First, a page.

Report: Friends say Junior Seau had insomnia, took sleep aids

Junior Seau reportedly suffered from sleeplessness for years. (Getty Images)

It's been nearly a month since former NFL linebacker Junior Seau took his own life. In the days and weeks after his death, the conversation always returned to how a man habitually described by friends and colleagues as having a passion for living could intentionally shoot himself in the chest.

Twenty years in the NFL, including countless collisions and undiagnosed concussions were often cited as explanations. (Earlier this month, Seau's family was unsure about whether to donate Seau's brain to researchers.)

One of the side effects of traumatic brain injuries are sleep disorders, and according to a recent USA Today report, Seau had struggled with sleeplessness for years. At least four of Seau's friends said that Seau often took Ambien to help him sleep. 

Another friend, former Chargers teammate Mark Walczak, said that "I know he's had a very difficult time sleeping over the years … I think it's gotten worse and worse. Lack of sleep creates huge anxiety."

More details via the USA Today story:
The FDA-approved prescribing information for Ambien warns that suicidal thoughts or actions have been reported by depressed patients using this class of drugs. The information also instructs users not to take it if they drink, which friends say Seau did, and also if they cannot get a full night's sleep while taking it.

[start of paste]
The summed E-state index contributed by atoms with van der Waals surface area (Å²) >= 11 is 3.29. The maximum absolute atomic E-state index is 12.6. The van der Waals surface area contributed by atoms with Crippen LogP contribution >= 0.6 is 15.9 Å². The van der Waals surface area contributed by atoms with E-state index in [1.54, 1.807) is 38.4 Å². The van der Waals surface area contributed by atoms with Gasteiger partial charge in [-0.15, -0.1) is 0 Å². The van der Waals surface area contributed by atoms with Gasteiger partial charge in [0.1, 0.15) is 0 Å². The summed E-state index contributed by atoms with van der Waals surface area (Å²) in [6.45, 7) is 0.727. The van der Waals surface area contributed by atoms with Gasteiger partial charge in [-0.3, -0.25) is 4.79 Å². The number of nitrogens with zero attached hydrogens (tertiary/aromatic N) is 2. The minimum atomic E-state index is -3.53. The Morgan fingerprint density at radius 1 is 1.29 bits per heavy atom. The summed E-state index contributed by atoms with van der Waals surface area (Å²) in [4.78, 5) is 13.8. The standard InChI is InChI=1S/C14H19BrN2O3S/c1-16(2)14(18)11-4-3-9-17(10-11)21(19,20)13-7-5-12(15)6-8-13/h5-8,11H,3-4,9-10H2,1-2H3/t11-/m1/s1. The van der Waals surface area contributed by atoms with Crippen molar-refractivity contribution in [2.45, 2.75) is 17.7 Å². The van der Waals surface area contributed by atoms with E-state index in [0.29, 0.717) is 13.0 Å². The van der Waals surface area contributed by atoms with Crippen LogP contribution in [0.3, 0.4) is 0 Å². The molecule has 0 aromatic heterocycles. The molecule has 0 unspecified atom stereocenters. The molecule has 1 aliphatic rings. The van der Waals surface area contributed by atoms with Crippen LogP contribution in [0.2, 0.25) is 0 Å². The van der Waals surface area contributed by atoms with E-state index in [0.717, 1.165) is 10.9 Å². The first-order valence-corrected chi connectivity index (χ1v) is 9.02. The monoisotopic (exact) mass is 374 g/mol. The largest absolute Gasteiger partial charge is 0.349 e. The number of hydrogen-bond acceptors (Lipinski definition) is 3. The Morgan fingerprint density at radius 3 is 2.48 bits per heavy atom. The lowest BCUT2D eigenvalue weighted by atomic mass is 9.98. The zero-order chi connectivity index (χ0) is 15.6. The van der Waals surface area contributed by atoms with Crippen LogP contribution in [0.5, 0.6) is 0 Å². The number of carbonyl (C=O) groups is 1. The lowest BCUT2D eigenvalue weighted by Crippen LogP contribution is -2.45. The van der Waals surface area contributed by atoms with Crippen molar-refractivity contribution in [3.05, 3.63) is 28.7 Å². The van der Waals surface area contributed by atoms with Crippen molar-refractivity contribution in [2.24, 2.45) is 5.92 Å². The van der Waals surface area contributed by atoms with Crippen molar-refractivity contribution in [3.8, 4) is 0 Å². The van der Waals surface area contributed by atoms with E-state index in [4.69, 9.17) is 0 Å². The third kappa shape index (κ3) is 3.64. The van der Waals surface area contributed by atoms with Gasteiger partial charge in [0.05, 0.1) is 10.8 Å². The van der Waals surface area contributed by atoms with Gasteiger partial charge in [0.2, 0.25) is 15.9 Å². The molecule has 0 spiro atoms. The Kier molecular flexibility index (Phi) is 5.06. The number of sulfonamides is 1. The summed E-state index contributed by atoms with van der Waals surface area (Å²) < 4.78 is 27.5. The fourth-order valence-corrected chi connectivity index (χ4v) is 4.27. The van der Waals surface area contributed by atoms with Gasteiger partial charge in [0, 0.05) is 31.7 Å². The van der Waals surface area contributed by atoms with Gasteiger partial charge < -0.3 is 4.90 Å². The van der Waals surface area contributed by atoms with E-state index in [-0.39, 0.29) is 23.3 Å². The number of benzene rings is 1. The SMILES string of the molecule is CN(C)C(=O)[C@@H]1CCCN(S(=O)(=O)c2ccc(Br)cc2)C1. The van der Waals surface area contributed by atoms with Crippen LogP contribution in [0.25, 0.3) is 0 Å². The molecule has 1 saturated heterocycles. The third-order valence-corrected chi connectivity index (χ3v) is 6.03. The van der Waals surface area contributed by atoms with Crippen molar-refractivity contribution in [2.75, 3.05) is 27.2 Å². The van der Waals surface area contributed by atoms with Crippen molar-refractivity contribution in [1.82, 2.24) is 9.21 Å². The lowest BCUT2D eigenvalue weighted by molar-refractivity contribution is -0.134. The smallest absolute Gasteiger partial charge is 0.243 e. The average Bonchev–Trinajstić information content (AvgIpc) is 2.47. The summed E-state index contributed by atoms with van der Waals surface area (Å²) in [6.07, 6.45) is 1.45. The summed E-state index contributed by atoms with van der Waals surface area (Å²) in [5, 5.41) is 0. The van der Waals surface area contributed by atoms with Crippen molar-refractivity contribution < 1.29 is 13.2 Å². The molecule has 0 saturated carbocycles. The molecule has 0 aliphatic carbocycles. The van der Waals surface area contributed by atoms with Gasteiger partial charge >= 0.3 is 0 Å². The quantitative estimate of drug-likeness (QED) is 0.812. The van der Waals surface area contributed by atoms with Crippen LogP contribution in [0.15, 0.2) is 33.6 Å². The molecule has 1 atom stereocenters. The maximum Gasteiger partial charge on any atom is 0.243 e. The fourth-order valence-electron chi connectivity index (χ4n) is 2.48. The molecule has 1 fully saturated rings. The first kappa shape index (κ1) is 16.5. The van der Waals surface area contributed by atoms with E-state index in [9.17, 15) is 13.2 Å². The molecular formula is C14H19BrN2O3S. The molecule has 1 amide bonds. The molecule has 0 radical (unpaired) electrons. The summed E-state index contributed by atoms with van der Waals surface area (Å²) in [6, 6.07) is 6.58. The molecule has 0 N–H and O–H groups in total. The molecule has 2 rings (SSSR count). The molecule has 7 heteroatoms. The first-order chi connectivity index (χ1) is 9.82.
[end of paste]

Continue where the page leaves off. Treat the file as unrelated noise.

Nancy Emsley, Seau's workout partner at his local gym, said "He told me he usually woke up around 1 or 2 and couldn't go back to sleep." She said she lectured Seau about the importance of geting at least eight hours of sleep after taking the medication. "He just rolled his eyes," Emsley said.

This latest revelation into Seau's life brings us back to the words spoken by Dan Fouts at the Celebration of Life ceremony in Seau's honor earlier this month:

"And with all tragedies, there are lessons to be learned," he said. "Lessons that must be learned by all of us. The lesson here is: if you need help, get help. It's out there. All you have to do is swallow your pride and ask for it. We all need help at times. We can all do a better job of helping each other." 

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CBS Sports Writer

Ryan Wilson has been an NFL writer for CBS Sports since June 2011, and he's covered five Super Bowls in that time. Ryan previously worked at AOL's FanHouse from start to finish, and Football Outsiders... Full Bio

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